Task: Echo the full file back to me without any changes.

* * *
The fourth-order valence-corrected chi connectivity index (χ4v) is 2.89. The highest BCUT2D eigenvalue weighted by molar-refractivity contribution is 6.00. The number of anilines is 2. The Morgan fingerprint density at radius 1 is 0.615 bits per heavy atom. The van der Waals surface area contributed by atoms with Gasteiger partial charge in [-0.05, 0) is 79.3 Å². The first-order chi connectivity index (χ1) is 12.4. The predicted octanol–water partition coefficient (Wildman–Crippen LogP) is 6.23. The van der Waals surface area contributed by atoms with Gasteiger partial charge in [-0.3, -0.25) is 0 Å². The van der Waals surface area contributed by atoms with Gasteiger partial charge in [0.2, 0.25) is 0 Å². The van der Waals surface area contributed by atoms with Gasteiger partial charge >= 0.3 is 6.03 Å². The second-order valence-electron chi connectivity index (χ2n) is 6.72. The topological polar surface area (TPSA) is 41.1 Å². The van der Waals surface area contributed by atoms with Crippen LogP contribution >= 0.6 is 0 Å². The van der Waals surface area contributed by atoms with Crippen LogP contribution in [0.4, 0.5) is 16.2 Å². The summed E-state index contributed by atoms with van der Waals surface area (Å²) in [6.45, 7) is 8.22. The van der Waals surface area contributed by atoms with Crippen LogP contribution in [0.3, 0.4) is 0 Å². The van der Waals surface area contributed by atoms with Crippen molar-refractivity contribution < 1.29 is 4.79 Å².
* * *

The fourth-order valence-corrected chi connectivity index (χ4v) is 2.89. The highest BCUT2D eigenvalue weighted by molar-refractivity contribution is 6.00. The number of anilines is 2. The Morgan fingerprint density at radius 1 is 0.615 bits per heavy atom. The van der Waals surface area contributed by atoms with Gasteiger partial charge in [-0.05, 0) is 79.3 Å². The first-order chi connectivity index (χ1) is 12.4. The predicted octanol–water partition coefficient (Wildman–Crippen LogP) is 6.23. The van der Waals surface area contributed by atoms with Gasteiger partial charge in [-0.3, -0.25) is 0 Å². The van der Waals surface area contributed by atoms with Gasteiger partial charge in [0.2, 0.25) is 0 Å². The van der Waals surface area contributed by atoms with Gasteiger partial charge >= 0.3 is 6.03 Å². The second-order valence-electron chi connectivity index (χ2n) is 6.72. The topological polar surface area (TPSA) is 41.1 Å². The van der Waals surface area contributed by atoms with Crippen LogP contribution >= 0.6 is 0 Å². The van der Waals surface area contributed by atoms with Crippen LogP contribution in [0.4, 0.5) is 16.2 Å². The summed E-state index contributed by atoms with van der Waals surface area (Å²) in [6.45, 7) is 8.22. The van der Waals surface area contributed by atoms with Crippen LogP contribution in [0.3, 0.4) is 0 Å². The van der Waals surface area contributed by atoms with Crippen molar-refractivity contribution < 1.29 is 4.79 Å².